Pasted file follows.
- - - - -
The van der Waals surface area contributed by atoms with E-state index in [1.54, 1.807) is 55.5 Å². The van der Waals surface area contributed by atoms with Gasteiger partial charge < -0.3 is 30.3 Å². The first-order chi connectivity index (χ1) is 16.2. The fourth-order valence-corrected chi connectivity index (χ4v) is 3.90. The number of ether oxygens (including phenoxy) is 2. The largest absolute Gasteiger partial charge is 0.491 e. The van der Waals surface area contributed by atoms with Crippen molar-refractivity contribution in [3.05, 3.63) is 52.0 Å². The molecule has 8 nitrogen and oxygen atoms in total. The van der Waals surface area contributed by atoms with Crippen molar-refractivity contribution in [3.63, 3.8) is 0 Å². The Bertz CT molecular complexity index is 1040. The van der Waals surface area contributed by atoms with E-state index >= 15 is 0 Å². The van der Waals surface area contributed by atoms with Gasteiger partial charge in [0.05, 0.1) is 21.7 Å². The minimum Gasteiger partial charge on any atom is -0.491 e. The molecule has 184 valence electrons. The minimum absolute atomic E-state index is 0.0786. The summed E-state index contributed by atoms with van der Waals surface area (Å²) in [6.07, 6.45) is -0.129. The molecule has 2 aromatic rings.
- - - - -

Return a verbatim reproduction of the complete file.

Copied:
The van der Waals surface area contributed by atoms with E-state index in [1.54, 1.807) is 55.5 Å². The van der Waals surface area contributed by atoms with Gasteiger partial charge < -0.3 is 30.3 Å². The first-order chi connectivity index (χ1) is 16.2. The fourth-order valence-corrected chi connectivity index (χ4v) is 3.90. The number of ether oxygens (including phenoxy) is 2. The largest absolute Gasteiger partial charge is 0.491 e. The van der Waals surface area contributed by atoms with Crippen molar-refractivity contribution in [3.05, 3.63) is 52.0 Å². The molecule has 8 nitrogen and oxygen atoms in total. The van der Waals surface area contributed by atoms with Crippen molar-refractivity contribution in [3.63, 3.8) is 0 Å². The Bertz CT molecular complexity index is 1040. The van der Waals surface area contributed by atoms with E-state index >= 15 is 0 Å². The van der Waals surface area contributed by atoms with Gasteiger partial charge in [0.05, 0.1) is 21.7 Å². The minimum Gasteiger partial charge on any atom is -0.491 e. The molecule has 184 valence electrons. The minimum absolute atomic E-state index is 0.0786. The summed E-state index contributed by atoms with van der Waals surface area (Å²) in [6.07, 6.45) is -0.129. The molecule has 2 aromatic rings.